Constant torque hinges provide smooth operation and infinite positioning. These features allow intuitive movement of a device – opening and closing a laptop, a mounted display screen at a checkout counter, and so on – that holds the hinged device at any point throughout the full range of motion when stopped.
The amount of effort to move it is just enough to respond to deliberate motion while holding in place for more casual or touch interactions. A now-common example of this is the expanding use of touchscreen interaction monitors at checkout counters.
A constant torque hinge attached the monitor to the base allowed the cashier to tilt the monitor up and down for optimum viewing and interaction with ease; at the same time, tapping icons and touch points on the screen can be done without the screen shifting from the cashier’s desired position.
Traditionally, this capability is accomplished with clamping or latching mechanisms, which often do not provide the infinite positioning ability that a constant torque hinge supplies, or the smooth, flowing tactile feedback. In addition, a constant torque hinge delivers one-handed operation, rather than pushing a button or flipping a lever to move the device.
Constant torque hinges can also be engineered to provide asymmetric torque: Different amounts of effort are required to move the hinge in one direction – open or close, up or down. This feature has been used in certain types of headrests in airplane seats. The passenger can pull the headrest wings forward in the low torque direction easily, while still having the high torque direction resist the force of their head leaning on the rest in the opposite direction.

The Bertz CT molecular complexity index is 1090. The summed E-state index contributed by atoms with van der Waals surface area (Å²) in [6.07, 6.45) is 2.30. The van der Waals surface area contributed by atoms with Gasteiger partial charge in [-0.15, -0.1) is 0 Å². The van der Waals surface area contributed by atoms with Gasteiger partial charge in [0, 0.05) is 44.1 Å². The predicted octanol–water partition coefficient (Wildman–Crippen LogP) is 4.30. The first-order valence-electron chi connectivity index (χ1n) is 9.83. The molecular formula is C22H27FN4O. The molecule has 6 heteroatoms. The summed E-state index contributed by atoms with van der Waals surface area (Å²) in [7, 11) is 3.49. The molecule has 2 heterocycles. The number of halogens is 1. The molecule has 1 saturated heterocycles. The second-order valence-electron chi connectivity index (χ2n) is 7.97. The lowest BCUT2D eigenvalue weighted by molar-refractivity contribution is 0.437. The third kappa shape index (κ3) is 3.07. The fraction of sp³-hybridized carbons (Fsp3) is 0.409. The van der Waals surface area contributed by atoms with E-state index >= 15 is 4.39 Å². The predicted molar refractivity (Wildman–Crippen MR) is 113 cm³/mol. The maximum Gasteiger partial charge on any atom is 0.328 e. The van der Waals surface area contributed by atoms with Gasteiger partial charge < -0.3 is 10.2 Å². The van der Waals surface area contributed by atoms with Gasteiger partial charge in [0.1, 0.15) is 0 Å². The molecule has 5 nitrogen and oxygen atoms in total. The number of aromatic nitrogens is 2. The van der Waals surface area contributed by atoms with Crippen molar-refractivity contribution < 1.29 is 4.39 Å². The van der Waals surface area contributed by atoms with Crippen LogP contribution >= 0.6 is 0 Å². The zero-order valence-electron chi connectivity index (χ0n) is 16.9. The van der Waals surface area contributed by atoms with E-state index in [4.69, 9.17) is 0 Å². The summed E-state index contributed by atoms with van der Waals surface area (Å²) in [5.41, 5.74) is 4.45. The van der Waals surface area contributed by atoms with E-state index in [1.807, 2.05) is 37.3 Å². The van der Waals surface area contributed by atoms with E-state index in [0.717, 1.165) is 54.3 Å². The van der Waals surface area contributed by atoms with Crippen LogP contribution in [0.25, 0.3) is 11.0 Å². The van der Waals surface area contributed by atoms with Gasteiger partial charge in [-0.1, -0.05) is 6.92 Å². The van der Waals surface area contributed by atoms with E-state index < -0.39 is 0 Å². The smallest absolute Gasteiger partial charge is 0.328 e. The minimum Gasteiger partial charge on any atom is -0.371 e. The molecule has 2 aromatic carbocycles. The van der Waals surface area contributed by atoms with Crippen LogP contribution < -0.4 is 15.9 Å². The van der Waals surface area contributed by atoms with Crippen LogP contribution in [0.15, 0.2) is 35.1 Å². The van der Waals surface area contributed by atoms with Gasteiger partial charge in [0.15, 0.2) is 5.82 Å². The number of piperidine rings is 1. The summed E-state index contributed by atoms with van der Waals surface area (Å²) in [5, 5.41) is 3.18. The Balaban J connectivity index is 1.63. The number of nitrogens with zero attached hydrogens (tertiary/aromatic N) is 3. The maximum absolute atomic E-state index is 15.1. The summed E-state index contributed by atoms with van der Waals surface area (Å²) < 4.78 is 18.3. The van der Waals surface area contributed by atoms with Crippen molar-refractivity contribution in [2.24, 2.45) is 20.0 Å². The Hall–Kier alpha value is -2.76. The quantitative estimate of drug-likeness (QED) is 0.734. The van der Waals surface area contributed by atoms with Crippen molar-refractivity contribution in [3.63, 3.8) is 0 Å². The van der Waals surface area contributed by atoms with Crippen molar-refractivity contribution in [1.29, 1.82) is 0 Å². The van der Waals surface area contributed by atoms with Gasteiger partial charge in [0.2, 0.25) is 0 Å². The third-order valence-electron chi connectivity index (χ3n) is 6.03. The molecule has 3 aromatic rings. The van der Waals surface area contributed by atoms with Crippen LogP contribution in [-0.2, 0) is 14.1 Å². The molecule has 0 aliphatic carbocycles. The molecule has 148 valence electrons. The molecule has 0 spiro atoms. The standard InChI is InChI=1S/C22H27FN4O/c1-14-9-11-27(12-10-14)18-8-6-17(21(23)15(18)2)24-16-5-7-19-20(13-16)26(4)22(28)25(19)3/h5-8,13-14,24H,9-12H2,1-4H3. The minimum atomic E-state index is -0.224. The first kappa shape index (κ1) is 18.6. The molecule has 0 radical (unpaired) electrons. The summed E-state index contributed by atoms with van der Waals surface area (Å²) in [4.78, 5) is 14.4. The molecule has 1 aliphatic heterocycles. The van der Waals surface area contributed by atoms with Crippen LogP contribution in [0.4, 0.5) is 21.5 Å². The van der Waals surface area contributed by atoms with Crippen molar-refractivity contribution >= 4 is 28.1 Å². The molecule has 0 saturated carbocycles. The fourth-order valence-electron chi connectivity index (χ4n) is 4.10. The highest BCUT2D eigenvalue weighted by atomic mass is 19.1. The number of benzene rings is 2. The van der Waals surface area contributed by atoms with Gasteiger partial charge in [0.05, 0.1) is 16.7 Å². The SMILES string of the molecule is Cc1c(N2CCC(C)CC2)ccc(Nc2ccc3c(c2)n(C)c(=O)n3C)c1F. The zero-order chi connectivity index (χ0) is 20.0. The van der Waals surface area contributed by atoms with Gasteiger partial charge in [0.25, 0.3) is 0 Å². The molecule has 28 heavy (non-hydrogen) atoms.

Detent hinges: drive and hold to pre-sets
Detent hinges are engineered to provide specific motion and tactile feedback: The door or device is opened and locks into place at a pre-set angle, usually with a distinctive “click” that can be felt. These types of hinges are often useful for lightweight cabinet doors or other devices that must be consistently opened, out of the user’s way. Detent hinges require the user to keep moving the device until it reaches the right position for the working environment, for instance, a pre-set angle of 90 degrees.